“It is not the way of the Kaaleesh. It affects judgement, timing, power, speed, all of those things you believe you possess.” She looked up from those dark eyes and Beetrax gave a little groan.

“Gods,” he mumbled, “it’s going to be a long night.”

“Right,” said Dake, standing suddenly. “Jonti, come on, it’s time we called it a night. As I said, we’re all pleased you came, but the time for drinking is now gone, and we can discuss Beetrax’s ‘future adventures’ tomorrow over a proper full fried breakfast… Mrs Mangan’s down the street does a wonderful fried black pudding, and when you crack an egg yolk it all soaks in, and–”

“Sit down,” said Beetrax.

Despite his voice being low, almost unheard, Dake caught a tone he’d not heard in a decade. He looked at Beetrax again, and saw something in the big axeman’s eyes that made him give a little shiver. He felt goose bumps run up his arms and tickle his spine.

“Hear him out,” said Talon, settling down on a stool and folding his arms. The slim archer had a cool, detached smile on his lips.

Dake laughed it off with a boom, tilted his head, and then gave Beetrax a single nod, sitting himself back down and crossing one high, gleaming black boot across the opposite knee. “Go on then. Explain, Axeman.”

“I’ve spent the last week in the Rokroth Marshes,” said Beetrax.

“Doing what?” asked Jonti.

“I was helping an old friend escape from… his enemies. You may know him. His name is Fanakor Greeves.”

“That old rogue!” grinned Talon, showing perfect white teeth.

“Old rogue my boot,” said Dake, eyes heavy-lidded. “He’s wanted by Yoon and the King’s Guard for High Treason; smuggling dark magick texts, blood sacrifice… you name it. Beetrax, you mad bastard, Yoon will have you hanged if you’re caught aiding Greeves. Worse, he’ll have you tortured for a month prior, and have you squealing like a kitten in a bear trap. Have you lost all your senses?”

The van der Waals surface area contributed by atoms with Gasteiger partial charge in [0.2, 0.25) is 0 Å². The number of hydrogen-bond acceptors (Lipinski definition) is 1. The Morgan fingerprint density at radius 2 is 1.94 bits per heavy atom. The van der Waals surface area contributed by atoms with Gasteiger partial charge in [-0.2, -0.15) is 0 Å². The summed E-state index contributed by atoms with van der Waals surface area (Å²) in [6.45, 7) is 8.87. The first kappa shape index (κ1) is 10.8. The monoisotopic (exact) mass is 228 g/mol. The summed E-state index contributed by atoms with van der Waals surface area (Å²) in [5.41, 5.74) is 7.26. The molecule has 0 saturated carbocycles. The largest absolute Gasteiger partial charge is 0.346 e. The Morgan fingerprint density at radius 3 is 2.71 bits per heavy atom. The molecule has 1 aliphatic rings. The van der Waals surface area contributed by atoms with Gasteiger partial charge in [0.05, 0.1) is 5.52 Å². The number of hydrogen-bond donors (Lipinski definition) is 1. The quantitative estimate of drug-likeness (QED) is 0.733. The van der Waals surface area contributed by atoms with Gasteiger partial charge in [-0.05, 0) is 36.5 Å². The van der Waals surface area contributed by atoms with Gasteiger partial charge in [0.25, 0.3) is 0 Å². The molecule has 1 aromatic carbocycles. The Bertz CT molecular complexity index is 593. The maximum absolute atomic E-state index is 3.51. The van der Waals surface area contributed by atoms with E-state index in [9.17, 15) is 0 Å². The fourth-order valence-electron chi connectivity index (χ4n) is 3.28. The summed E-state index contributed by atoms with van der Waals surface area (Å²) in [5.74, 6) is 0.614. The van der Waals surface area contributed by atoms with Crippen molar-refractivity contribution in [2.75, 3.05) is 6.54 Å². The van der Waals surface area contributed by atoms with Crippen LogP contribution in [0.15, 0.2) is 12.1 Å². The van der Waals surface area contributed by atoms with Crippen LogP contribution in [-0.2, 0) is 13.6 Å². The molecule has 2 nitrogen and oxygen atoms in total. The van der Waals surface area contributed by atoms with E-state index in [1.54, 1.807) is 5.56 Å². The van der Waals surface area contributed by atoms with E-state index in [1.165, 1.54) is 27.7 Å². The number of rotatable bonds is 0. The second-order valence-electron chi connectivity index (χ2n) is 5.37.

“Would you help me if I was in trouble?” countered Beetrax.

“Yes, but that’s different. You’re a brother. Despite the bad beard.”

“I owed him, Dake. I owed him my life. But that’s a different story for a different day. The point is, I helped him evade capture; I smuggled him out. And I used my… less than salubrious contacts to fashion Greeves with a new identity.”

“Well, I still think you’ve taken a dangerous, unnecessary risk, my friend.”

“In return, Fanakor Greeves gave me his greatest possession, acquired after fifty years of study and grave-robbing; earned after a lifetime’s obsessive investigation into the dark arts, into Equiem magick; into the Harborym Dwarves.”

“Go on,” said Dake, and the room was deathly quiet. The fire crackled, coals occasionally popping in the glowing hearth. Talon took a gentle sip of some fine white wine sprinkled with crystals.

Beetrax looked about, as if suddenly frightened of being overheard. He lowered his voice.

“Greeves gave me a map; a page torn from the Scriptures of the Church of Hate, or at least, what fragments still remain.”

“That is one ancient, deadly, cursed tome,” said Lillith, her eyes narrowing a little, their cores flickering like dragon fire.

“It is indeed,” said Beetrax, face solemn.

“Legend has it that book belonged to the sorcerer, Morkagoth. The evil bastard who summoned the mud-orcs from the slime and attempted to kill every man, woman and child in Vagandrak.”

Beetrax nodded. “Apparently. Whatever its origin, Greeves acquired access to the book, and stole the map.”

“A map to what?” said Jonti.

“It’s a map,” said Beetrax, licking his lips, looking shifty for a moment, “that leads to the Five Havens, the five dwarf cities under the Karamakkos Peaks. They were once ruled by the Great Dwarf Lords who mined untold wealth– I’m talking oceans of jewels, warehouses full of gold coin, lakes of molten silver! Enough to buy you a lifetime of whores, Falanor brandy and Hakeesh weed!”

“Wasn’t there something about a dragon?” said Talon, eyes narrowed, rubbing his chin.